How To Find The Right Bra Size

Whatever look you’re going for, it’s crucial that your underwear is the right fit. Whether you have a favourite pair of boxer briefs or you’ve invested in pretty red lingerie designed to make you feel confident, it’s crucial that you’re comfortable.

An ill-fitting bra can be anything but comfortable. Over a decade ago, a study by Dr Jenny Burbage, a sports biomechanist at the University of Portsmouth, found that traditional methods of bra fitting were inadequate. The study recognised that between 70 and 100% of women were wearing bras that were the wrong size. 

Now, almost 11 years on, it seems that not much has changed. According to a report by European lingerie specialists, Hunkemöller, eight in 10 women are still wearing the wrong bra size. From back pain and bad posture to abrasions on the skin and breast pain, a bad fit can be detrimental to bra-wearers’ health. 

So, how do you get the right size for you? Read on to find out. 

Finding the right size

Bra fitting was introduced in the 1930s-1940s. It was around this time that manufacturers realised the right size is good for business. Finding the correct measurement has been an important part of the bra-buying process ever since. 

To find your size, you need to be aware of two measurements that you need to take: cup size and band: 

Get your band size

Start with the band size. This measurement is the area directly below your bust around your ribcage and is where you can make sure your bra doesn’t dig in or sag.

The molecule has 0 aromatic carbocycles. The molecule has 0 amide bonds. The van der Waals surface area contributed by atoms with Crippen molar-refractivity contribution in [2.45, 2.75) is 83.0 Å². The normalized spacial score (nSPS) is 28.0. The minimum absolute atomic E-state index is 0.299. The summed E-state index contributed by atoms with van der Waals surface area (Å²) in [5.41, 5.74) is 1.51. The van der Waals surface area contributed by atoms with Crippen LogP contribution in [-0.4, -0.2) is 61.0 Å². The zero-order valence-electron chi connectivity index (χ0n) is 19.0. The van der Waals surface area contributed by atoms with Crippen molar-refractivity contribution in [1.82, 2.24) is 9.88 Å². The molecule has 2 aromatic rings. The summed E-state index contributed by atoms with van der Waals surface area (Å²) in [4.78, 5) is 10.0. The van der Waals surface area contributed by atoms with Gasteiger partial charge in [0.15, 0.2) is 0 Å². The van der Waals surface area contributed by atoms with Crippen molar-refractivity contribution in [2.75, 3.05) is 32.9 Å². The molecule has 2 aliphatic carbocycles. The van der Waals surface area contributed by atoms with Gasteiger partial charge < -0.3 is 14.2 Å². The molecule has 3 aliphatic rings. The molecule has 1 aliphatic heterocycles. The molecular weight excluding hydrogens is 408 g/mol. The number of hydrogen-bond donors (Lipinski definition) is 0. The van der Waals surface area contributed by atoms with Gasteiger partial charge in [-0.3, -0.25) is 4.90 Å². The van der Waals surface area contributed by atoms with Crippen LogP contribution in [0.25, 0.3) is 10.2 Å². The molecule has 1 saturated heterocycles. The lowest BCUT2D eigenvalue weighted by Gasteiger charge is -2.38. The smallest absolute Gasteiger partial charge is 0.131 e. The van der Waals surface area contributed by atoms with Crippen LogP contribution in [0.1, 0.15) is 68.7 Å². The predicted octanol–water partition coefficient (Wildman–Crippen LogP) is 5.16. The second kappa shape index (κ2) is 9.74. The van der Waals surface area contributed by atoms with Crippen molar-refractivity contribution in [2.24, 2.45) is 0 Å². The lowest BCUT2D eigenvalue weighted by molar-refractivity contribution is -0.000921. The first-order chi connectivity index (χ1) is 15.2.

Place your measuring tape around this area, pulling it so that it’s snug but not too tight. Keep the tape level here. Make a note of the measurement in inches. This measurement is always an even number, so if you arrive at an odd number when you measure yourself, round up to the nearest even number if you don’t notice any give in the band or down if it’s a softer fit. 

Get your cup size

For the cup size, move the tape to the fullest part of your bust. Check that the tape is sitting flat and it’s level all the way around your back. Try not to pull it tight over this area as this can give you an incorrect size. Again, make a note of the inches. 

To get the cup size, subtract your band size from your cup measurement. The difference reveals your size. 

If there’s no difference, your cup size is AA. A 1-inch difference means you’re an A, a 2-inch difference means you’re a C, and so on. 

What next?

It can come as a shock to many when they discover their bra size and it’s not uncommon for women to discover they’ve been walking around in bras that are several sizes in the wrong direction. 

The reasons for this can be anything from fluctuations in weight to hormonal changes. During major hormonal events, such as pregnancy, it can be common for cup sizes to increase by a couple of sizes.  

Whatever the reason for a change in size, investing in the right size bra can improve both your physical and mental health. The pain of a tight fit is gone and in its place is a confident you. Ultimately, getting the foundations right ensures you feel comfortable throughout the day.

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